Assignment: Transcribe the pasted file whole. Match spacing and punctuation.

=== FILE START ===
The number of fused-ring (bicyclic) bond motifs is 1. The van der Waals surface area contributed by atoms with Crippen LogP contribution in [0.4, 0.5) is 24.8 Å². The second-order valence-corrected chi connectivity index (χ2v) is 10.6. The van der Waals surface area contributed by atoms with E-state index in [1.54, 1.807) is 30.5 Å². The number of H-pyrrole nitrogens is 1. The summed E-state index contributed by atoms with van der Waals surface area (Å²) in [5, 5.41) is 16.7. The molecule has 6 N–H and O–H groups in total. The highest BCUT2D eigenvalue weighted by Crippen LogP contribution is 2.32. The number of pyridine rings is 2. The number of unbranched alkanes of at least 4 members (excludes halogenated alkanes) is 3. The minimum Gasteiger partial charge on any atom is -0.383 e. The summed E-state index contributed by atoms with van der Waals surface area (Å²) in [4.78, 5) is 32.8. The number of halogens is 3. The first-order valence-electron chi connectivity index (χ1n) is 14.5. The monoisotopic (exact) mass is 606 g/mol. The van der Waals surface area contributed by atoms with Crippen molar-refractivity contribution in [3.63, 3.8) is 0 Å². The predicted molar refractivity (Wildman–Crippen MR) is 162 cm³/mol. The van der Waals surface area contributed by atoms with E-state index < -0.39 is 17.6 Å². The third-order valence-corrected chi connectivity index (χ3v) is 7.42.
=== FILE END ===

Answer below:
The number of fused-ring (bicyclic) bond motifs is 1. The van der Waals surface area contributed by atoms with Crippen LogP contribution in [0.4, 0.5) is 24.8 Å². The second-order valence-corrected chi connectivity index (χ2v) is 10.6. The van der Waals surface area contributed by atoms with E-state index in [1.54, 1.807) is 30.5 Å². The number of H-pyrrole nitrogens is 1. The summed E-state index contributed by atoms with van der Waals surface area (Å²) in [5, 5.41) is 16.7. The molecule has 6 N–H and O–H groups in total. The highest BCUT2D eigenvalue weighted by Crippen LogP contribution is 2.32. The number of pyridine rings is 2. The number of unbranched alkanes of at least 4 members (excludes halogenated alkanes) is 3. The minimum Gasteiger partial charge on any atom is -0.383 e. The summed E-state index contributed by atoms with van der Waals surface area (Å²) in [4.78, 5) is 32.8. The number of halogens is 3. The first-order valence-electron chi connectivity index (χ1n) is 14.5. The monoisotopic (exact) mass is 606 g/mol. The van der Waals surface area contributed by atoms with Crippen molar-refractivity contribution in [3.63, 3.8) is 0 Å². The predicted molar refractivity (Wildman–Crippen MR) is 162 cm³/mol. The van der Waals surface area contributed by atoms with E-state index < -0.39 is 17.6 Å². The third-order valence-corrected chi connectivity index (χ3v) is 7.42.